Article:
'Spencer': Kristen Stewart Shines in Tense, Unconventional Princess Diana Biopic (Review)

The best biopics focus on specific moments in a person's life that bring better understanding of the subject beyond a simple birth-to-death exercise. In the case of Pablo Larrain's second biopic about a tragic female figure from history, Spencer, it is a fictional portrayal of the moment Princess Diana decided she needed to leave the Royal Family. Larrain, who also used a specific moment of Jackie Kennedy's life as the foundation for Jackie, succeeds again, thanks to an unconventional and experimental spirit that continues all the way to Kristen Stewart's astonishing performance as Diana.

The setting is December 1991, with the British Royal Family preparing to spend Christmas and Boxing Day at Queen Elizabeth's Sandringham Estate. Diana's marriage to Prince Charles (Jack Farthing) has already been pushed to the limit by this time because of his affair with Camilla Parker Bowles. Everything Diana does is also under the scrutiny of the paparazzi, so the Queen assigns Equerry Majoe Alistair Gregory (Timothy Spall) to keep an eye on her, even though they are at the isolated estate. Diana quickly realizes the only friends she has within the estate are her children, Prince William (Jack Nielsen) and Prince Harry (Freddie Spry), royal dresser Maggie (Sally Hawkins) and chef Darren McGrady (Sean Harris). She is isolated, despite belonging to a massive family, and closed in, despite staying at a massive estate. 

(Photo: Pablo Larraín/Neon)

Spencer shows off Larrain's flair for embedding the audience in the conversations and minds of his characters. Although the film is his first collaboration with cinematographer Claire Mathon (Portrait of a Lady on Fire), the two are a perfect match. The pair bring the camera as close to Diana as possible, giving the audience ample time. The close-ups linger, the angles are ajar, and the lighting is perfect, bringing new dimensions to the performances. There's something about how Stewart is lit, combined with her acting skills, that makes it impossible to see that the actress is in there somewhere, puppeteering this desperate Diana.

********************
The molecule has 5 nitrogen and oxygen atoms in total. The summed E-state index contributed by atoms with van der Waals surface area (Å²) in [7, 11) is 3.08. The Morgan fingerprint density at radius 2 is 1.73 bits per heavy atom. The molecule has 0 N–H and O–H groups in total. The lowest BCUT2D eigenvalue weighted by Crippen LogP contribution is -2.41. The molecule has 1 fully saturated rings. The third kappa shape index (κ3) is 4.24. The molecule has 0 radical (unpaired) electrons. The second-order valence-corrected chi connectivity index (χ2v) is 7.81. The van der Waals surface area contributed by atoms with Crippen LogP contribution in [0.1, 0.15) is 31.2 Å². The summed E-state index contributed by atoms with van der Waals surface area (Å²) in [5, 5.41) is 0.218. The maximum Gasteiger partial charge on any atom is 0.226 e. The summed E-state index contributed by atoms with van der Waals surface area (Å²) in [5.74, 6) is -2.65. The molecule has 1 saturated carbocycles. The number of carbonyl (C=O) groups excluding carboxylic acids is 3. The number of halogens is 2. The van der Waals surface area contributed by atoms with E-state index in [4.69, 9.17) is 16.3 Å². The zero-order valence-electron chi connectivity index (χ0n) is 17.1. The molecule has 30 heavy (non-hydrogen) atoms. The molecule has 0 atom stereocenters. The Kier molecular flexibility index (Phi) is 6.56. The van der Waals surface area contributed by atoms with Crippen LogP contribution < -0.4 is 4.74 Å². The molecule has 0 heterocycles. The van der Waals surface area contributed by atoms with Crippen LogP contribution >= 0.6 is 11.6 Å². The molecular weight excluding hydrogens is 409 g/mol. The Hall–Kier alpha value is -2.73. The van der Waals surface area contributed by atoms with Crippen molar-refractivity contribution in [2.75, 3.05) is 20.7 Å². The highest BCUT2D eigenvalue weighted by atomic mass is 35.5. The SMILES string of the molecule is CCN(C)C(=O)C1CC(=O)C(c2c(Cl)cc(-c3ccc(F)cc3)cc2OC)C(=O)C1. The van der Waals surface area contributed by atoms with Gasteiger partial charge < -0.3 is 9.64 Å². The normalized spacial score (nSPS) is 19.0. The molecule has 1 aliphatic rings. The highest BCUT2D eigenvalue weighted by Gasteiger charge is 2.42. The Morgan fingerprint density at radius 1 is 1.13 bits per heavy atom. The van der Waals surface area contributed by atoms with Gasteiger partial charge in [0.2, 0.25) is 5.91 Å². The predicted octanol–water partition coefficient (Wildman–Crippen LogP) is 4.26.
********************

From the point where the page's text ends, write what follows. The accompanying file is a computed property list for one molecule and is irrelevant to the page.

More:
This is a one-woman show for sure, as none of the film's stylistic flourishes would matter if Stewart were not up to the challenge. Yet, it is still fascinating how the other actors play their part of the puzzle that is her state of mind. Farthing and Stella Gonet, who plays Queen Elizabeth II, get very brief scenes that show just how impossible it is for Diana to fit into their framework. They treat her as an alien, but since the film is told from Diana's perspective, they're the aliens to us. Stewart and Farthing appear to be in completely different movies, especially in the scene at a pool table where Charles is unable to understand why Diana wouldn't want her sons to participate in pheasant hunting. 


Surprisingly, Spencer turns out to be a prison break movie. Diana struggles to keep her true self alive in a family that wants two different versions of everyone. The film leans into the real struggles Diana spoke about in her interviews, including her eating disorders and self-harm. For some, this might seem a little difficult to take, after all, Steven Knight's script is about someone whose death was just 24 years ago. But this is a hopeful movie. For all its dark passages, it provides a warm portrait of a person searching for the self that is still inside her. It's why this movie is called Spencer and not Diana. As Stewart walks that fine tightrope that divides a true performance from mere impersonation, the Diana of Spencer clearly has some of Diana Spencer still with her.